London literature festival at the Southbank centre
The London Literature Festival which now in its 12th edition, aims to mirror the English capital’s image as a multicultural hotspot and hodge-podge. So it is appropriate that the festival’s theme this year is Odyssey as it celebrates a new translation of Homer’s Odyssey into English by Emily Wilson, an English professor of Classics.
Held annually at the Southbank Centre, this year’s lead artist is Salman Rushdie, the Indian born novelist and author of Midnight’s Children and Satanic Verses, who discussed his latest and 13th book titled, The Golden House, which is billed as a “satirical and incisive anatomy of contemporary American politics.”
Other highlights were, Feminism In Trump’s America, by Soraya Chemaly (author of Rage Against Her) and Laura Bates (founder of Everyday Sexism Project); Migration and Magic by novelist Mohsin Hamid (author of The Reluctant Fundamentalist and Exit West) and actor-musician Riz Ahmed (whose film roles include the adaptation of The Reluctant Fundamentalist, HBO’s The Night Of, Four Lions and Nightcrawler).
The wide assortment of speakers and topics explored, said Debo Amon, a literature programmer at the Southbank Centre, was “a good breath and alchemical mix that people can’t really get elsewhere”. Nigerian novelist Chibundu Onuzo (The Spider King’s Daughter and Welcome To Lagos) unveiled her new play 1991, which is collection of personal essays she has adapted for the stage using a live band, a choir and a panel of readers that boasted of Ego Boyo (Checkmate) who is one of Nigeria’s most naturalist actors, a three-woman choir, two dancers and a live band that included a drummer, guitarist and two keyboardist.
Titled after her year of birth, 1991 recounts and reimagines Onuzo’s younger years growing up in Nigeria until she was 16 when she moved to the UK to attend boarding school, affording her a sharp contrast of cultures that serves up evergreen themes around identity and race, her Christian faith and religiosity, virginity vs celibacy and self-mastery all of which made for a rapturous crowd-pleaser that could not be easily pegged as play or musical.
Herself a devout Christian, Onuzo’s was born into a Christian family with three high-achieving siblings one of whom Dinachi, was a maths prodigy and is today an engineer and a gospel-soul artist who performed one of her own singles Ohio Boy with the band. Ms Onuzo is a novelist without a history of stage adaptations. Was it not a big risk to cede directorial control to her on a reputable platform like the London Literature Festival? “Every new artist, every new piece of work is a risk at some point,“ says Amon “and if we only play it safe, we wouldn’t be able to bring new exciting work to the forefront.”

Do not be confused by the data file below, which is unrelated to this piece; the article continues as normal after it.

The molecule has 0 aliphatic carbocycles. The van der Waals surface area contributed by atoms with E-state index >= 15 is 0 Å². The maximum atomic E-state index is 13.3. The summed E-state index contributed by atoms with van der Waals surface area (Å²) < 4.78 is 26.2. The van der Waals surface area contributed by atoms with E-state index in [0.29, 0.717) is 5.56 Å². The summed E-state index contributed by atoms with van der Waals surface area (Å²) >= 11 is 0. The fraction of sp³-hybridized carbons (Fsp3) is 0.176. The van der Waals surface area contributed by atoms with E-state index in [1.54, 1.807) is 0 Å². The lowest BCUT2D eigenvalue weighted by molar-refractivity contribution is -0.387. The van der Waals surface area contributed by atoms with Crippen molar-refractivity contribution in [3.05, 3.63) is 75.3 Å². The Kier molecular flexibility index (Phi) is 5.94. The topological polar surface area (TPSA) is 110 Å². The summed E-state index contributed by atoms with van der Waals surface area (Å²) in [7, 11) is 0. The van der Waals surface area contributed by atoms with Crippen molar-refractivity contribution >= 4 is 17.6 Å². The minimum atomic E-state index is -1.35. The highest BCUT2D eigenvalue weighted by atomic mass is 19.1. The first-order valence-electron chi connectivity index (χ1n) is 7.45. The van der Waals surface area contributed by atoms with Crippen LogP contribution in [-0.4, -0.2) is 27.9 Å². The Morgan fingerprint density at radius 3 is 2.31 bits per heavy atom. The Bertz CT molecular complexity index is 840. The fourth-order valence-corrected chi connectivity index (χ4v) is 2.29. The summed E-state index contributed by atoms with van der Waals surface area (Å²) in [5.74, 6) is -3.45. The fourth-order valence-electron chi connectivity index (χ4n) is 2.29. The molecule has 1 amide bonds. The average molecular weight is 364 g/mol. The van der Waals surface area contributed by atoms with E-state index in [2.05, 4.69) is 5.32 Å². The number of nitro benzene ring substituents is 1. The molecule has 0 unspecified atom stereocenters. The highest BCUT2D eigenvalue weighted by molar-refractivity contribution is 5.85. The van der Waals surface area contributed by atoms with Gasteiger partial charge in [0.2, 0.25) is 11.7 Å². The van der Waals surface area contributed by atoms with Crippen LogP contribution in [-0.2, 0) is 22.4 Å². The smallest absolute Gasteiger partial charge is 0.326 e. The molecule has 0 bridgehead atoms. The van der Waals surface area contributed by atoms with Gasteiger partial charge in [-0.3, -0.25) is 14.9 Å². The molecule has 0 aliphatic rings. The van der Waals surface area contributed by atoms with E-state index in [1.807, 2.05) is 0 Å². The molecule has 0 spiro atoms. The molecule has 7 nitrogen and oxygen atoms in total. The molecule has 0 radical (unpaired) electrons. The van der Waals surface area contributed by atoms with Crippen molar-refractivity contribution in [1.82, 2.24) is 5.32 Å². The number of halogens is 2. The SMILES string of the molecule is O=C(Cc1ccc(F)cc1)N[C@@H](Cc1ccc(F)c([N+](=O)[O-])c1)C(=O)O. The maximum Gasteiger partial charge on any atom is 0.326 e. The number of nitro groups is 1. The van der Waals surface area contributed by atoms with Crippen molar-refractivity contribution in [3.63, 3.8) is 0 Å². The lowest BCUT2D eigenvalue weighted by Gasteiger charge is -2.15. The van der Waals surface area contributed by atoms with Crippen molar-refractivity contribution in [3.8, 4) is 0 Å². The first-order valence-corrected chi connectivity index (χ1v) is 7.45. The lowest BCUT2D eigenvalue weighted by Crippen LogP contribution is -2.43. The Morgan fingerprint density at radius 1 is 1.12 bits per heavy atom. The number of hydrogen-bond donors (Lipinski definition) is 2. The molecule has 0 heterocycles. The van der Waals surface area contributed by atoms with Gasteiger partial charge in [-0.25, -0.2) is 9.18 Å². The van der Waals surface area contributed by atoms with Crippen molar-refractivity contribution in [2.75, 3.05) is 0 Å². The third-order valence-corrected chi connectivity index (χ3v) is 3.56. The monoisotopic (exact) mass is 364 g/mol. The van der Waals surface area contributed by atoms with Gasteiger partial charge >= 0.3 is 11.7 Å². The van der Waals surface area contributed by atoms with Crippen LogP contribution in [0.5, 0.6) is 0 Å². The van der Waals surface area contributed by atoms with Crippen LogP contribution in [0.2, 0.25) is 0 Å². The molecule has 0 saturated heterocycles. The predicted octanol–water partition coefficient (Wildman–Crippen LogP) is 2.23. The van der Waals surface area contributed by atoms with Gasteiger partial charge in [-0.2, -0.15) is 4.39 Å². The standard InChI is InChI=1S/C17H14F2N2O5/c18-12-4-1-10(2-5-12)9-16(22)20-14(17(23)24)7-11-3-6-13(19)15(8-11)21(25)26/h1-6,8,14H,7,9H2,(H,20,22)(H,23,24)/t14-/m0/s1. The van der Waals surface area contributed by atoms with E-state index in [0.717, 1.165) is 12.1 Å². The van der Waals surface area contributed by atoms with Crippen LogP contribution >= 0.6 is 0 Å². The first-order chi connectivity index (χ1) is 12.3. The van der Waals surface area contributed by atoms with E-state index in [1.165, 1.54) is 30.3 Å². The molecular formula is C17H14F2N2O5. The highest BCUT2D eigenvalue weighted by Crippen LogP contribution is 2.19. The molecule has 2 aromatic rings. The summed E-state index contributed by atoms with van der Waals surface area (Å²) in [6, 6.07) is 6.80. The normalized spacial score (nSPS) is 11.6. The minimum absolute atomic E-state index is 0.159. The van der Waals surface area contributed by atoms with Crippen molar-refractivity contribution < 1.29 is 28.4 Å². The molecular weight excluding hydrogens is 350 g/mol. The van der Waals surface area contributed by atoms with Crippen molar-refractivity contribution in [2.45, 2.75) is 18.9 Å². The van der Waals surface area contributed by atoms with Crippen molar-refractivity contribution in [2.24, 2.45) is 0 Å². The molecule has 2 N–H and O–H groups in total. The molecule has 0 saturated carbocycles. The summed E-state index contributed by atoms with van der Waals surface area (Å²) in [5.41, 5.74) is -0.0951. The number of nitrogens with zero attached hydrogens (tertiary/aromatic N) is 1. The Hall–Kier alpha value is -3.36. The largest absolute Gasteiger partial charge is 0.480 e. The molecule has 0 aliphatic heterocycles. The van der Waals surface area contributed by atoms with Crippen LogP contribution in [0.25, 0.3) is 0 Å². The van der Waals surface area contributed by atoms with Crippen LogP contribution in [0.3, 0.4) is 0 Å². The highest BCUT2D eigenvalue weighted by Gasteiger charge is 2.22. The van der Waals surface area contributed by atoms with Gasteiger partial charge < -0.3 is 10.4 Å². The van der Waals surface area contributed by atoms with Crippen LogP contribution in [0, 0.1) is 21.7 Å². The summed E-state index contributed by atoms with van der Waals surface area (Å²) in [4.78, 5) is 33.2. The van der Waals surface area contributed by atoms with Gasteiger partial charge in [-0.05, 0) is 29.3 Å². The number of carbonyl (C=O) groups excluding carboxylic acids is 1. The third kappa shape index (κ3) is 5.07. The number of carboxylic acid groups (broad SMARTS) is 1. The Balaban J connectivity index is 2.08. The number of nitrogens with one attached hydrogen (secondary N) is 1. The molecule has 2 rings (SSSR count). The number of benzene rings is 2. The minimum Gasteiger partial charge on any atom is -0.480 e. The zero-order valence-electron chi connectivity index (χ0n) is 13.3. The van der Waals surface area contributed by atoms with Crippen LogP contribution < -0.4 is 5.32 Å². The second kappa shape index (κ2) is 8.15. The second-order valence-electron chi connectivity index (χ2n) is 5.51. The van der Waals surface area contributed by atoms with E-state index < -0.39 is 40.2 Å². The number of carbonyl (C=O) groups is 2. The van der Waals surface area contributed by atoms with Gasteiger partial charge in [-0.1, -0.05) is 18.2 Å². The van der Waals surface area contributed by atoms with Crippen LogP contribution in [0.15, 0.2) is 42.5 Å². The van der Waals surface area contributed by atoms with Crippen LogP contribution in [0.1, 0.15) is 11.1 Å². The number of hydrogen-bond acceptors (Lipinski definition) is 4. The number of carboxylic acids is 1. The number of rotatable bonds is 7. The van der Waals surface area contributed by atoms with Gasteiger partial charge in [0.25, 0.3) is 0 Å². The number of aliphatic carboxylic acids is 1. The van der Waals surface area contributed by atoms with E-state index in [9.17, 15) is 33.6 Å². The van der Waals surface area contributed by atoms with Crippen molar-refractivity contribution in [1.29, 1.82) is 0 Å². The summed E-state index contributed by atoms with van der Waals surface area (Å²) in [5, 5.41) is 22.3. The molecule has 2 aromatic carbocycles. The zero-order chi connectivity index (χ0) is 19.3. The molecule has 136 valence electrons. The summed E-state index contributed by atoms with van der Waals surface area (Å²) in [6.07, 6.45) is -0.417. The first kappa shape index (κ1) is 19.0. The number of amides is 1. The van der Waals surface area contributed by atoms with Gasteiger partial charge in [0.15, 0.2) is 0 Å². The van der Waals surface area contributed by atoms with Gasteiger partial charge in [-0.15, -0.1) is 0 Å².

A session chaired by broadcaster June Sarpong, Striking The Empire brought together two prominent public intellectuals in Akala (author of Natives: Race and Class in the Ruins Of Empire and winner of the Best Hip-Hop Act at MOBO awards 2016) and David Olusoga (author of Civilisations: First Contact / The Cult if Progress and corresponding BBC documentary of the same title) for a discourse on empire, contemporary British life and its underpinnings.
The provocative title foregrounded a rigorous examination of the long disregard for the immeasurable contributions to the United Kingdom by former colonial subjects from Asian and African countries in a list that includes racist immigration laws, barely credited but crucial contributions to the first and second world wars, the National Health Service (NHS), the telling fact that the British never built a single university in the Caribbean and the fallacy that the freedom from colonial rule was given by British rulers rather than a result of violent resistance in many cases which Olusoga, in his typically restrained fashion, described thus: “there are points when an omission starts to look like a lie”.
On the subject of reparations for the Trans-Atlantic Slave trade, Olusoga is firm in his belief that, if assented to, the unprecedented result would be “weaponised against black people all over the world”. Asked if both Olusoga and Onuzo signify a prominence of a Nigerian writers in contemporary British Literature, Amon says that it is “coincidental” that both writers are Nigerians but on the subject of the wider appreciation, today, of the cultural output of writers in the African diaspora, Amon is emphatic: “if you make work that appeals to the African diaspora and continent, they will consume it. If they don’t consume it is because they didn’t like what you were making.”
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